(Daniel Richardson/ Washington Daily News) — To screen for breast cancer or not?
When you consider that 1 in 8 women in the U.S. will be diagnosed with breast cancer during her lifetime, the answer to this question should be “yes.” The more difficult question to answer is, “What is optimal breast cancer screening?”
Before discussing specific breast cancer screening strategies, it is essential to review some important facts about breast cancer. First, breast cancer is not preventable, although some risk reduction strategies may be offered to individuals who are at high-risk for breast cancer.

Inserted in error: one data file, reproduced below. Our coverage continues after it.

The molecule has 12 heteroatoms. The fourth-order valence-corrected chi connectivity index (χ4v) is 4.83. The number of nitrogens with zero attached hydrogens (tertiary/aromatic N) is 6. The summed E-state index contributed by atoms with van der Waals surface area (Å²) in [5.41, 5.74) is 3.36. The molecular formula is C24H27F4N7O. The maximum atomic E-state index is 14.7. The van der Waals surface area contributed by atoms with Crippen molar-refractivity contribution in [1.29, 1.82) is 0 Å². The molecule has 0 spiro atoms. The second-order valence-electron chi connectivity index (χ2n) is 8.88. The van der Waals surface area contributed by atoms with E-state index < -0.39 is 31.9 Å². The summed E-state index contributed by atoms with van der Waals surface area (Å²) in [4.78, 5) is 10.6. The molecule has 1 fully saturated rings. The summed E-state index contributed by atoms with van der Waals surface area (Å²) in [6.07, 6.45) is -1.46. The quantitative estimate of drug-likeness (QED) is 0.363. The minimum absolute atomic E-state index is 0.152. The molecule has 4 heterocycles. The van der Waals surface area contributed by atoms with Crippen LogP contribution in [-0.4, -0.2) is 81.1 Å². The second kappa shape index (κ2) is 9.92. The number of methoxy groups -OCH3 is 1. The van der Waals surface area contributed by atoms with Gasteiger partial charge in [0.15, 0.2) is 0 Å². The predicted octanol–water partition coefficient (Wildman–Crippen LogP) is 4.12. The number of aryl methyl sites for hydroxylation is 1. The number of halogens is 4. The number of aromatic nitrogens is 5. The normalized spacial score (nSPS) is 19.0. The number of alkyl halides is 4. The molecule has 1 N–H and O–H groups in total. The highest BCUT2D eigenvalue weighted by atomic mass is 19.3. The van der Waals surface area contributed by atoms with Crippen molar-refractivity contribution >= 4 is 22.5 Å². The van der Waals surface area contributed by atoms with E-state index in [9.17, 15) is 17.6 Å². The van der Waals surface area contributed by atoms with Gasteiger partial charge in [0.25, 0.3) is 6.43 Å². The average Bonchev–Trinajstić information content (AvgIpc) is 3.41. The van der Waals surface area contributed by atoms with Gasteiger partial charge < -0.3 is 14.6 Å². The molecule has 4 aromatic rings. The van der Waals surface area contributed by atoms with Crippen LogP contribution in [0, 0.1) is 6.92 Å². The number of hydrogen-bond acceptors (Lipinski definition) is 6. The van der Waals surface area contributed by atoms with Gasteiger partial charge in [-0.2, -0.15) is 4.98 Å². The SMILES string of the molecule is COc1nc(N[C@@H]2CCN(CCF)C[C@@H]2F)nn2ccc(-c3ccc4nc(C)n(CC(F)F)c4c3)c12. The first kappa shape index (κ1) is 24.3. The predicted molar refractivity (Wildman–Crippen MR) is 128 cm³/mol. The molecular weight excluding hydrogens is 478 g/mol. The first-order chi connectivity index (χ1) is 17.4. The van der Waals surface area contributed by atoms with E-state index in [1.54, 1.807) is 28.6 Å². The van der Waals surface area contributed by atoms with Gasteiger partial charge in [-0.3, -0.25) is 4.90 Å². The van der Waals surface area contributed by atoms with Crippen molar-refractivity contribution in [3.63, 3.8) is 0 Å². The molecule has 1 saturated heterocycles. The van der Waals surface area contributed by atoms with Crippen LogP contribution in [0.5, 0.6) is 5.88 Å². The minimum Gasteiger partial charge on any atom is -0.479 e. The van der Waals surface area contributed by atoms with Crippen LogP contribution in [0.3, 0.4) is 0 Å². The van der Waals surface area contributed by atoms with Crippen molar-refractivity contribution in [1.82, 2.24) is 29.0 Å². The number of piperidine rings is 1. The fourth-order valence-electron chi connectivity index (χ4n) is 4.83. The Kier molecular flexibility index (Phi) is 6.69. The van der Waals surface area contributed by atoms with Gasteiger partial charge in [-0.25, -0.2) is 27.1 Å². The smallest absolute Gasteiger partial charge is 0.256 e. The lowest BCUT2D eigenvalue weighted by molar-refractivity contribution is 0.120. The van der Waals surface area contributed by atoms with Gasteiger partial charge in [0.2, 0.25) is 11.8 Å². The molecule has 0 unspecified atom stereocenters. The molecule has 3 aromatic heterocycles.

Second, the two most significant risk factors for breast cancer include being female and increasing age. Women in the U.S. have an average lifetime risk of 12% for being diagnosed with breast cancer. Breast cancer can occur in males, but it represents only 1% of all breast cancer diagnoses in this country each year.
Third, although having a strong family history of breast cancer (and other related cancers such as colorectal, ovarian, pancreatic and prostate) can potentially make you more genetically susceptible to developing breast cancer, it is absolutely essential to understand that having a family history negative for breast and breast-related cancers does not mean that your risk for breast cancer is minimal. Ninety percent of all breast cancers are diagnosed in women with negative family histories. (…)
[button href=”https://www.thewashingtondailynews.com/2019/10/11/477135/” arrow=”true” new_tab=”true”]read full story[/button]